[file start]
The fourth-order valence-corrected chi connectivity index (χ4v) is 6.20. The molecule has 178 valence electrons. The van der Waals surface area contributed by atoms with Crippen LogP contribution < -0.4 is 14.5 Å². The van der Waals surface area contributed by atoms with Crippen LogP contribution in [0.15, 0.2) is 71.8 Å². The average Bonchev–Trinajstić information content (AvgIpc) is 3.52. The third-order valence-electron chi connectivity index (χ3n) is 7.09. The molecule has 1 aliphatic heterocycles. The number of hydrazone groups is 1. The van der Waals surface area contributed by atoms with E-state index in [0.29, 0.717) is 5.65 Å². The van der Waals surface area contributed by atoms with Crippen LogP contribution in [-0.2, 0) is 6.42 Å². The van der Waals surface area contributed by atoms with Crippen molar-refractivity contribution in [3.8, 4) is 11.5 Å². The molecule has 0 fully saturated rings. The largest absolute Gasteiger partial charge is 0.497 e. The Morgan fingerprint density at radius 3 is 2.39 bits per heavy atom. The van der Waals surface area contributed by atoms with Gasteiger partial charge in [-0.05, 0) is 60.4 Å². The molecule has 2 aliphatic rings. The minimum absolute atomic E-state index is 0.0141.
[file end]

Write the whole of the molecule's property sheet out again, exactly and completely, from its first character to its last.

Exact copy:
The fourth-order valence-corrected chi connectivity index (χ4v) is 6.20. The molecule has 178 valence electrons. The van der Waals surface area contributed by atoms with Crippen LogP contribution < -0.4 is 14.5 Å². The van der Waals surface area contributed by atoms with Crippen LogP contribution in [0.15, 0.2) is 71.8 Å². The average Bonchev–Trinajstić information content (AvgIpc) is 3.52. The third-order valence-electron chi connectivity index (χ3n) is 7.09. The molecule has 1 aliphatic heterocycles. The number of hydrazone groups is 1. The van der Waals surface area contributed by atoms with E-state index in [0.29, 0.717) is 5.65 Å². The van der Waals surface area contributed by atoms with Crippen LogP contribution in [-0.2, 0) is 6.42 Å². The van der Waals surface area contributed by atoms with Crippen molar-refractivity contribution in [3.8, 4) is 11.5 Å². The molecule has 0 fully saturated rings. The largest absolute Gasteiger partial charge is 0.497 e. The Morgan fingerprint density at radius 3 is 2.39 bits per heavy atom. The van der Waals surface area contributed by atoms with Gasteiger partial charge in [-0.05, 0) is 60.4 Å². The molecule has 2 aliphatic rings. The minimum absolute atomic E-state index is 0.0141.